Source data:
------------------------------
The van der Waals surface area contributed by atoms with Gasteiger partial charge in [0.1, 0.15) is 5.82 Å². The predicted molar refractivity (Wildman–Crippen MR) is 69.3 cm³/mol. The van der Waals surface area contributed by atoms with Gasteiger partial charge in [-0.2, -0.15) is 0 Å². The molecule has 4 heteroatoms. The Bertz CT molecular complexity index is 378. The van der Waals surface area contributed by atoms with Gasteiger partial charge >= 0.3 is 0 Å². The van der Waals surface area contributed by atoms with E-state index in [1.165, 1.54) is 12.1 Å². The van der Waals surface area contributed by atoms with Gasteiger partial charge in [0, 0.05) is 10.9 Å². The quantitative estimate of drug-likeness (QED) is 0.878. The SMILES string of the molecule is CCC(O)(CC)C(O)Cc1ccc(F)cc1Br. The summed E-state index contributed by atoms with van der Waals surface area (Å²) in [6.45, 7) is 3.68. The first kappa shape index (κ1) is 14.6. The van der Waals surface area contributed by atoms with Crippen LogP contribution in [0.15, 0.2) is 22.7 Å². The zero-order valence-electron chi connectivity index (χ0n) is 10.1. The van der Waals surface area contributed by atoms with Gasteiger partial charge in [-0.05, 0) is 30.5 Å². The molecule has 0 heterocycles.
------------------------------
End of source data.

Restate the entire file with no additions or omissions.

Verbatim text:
The van der Waals surface area contributed by atoms with Gasteiger partial charge in [0.1, 0.15) is 5.82 Å². The predicted molar refractivity (Wildman–Crippen MR) is 69.3 cm³/mol. The van der Waals surface area contributed by atoms with Gasteiger partial charge in [-0.2, -0.15) is 0 Å². The molecule has 4 heteroatoms. The Bertz CT molecular complexity index is 378. The van der Waals surface area contributed by atoms with Gasteiger partial charge >= 0.3 is 0 Å². The van der Waals surface area contributed by atoms with E-state index in [1.165, 1.54) is 12.1 Å². The van der Waals surface area contributed by atoms with Gasteiger partial charge in [0, 0.05) is 10.9 Å². The quantitative estimate of drug-likeness (QED) is 0.878. The SMILES string of the molecule is CCC(O)(CC)C(O)Cc1ccc(F)cc1Br. The summed E-state index contributed by atoms with van der Waals surface area (Å²) in [6.45, 7) is 3.68. The first kappa shape index (κ1) is 14.6. The van der Waals surface area contributed by atoms with Crippen LogP contribution in [0.15, 0.2) is 22.7 Å². The zero-order valence-electron chi connectivity index (χ0n) is 10.1. The van der Waals surface area contributed by atoms with Gasteiger partial charge in [-0.05, 0) is 30.5 Å². The molecule has 0 heterocycles.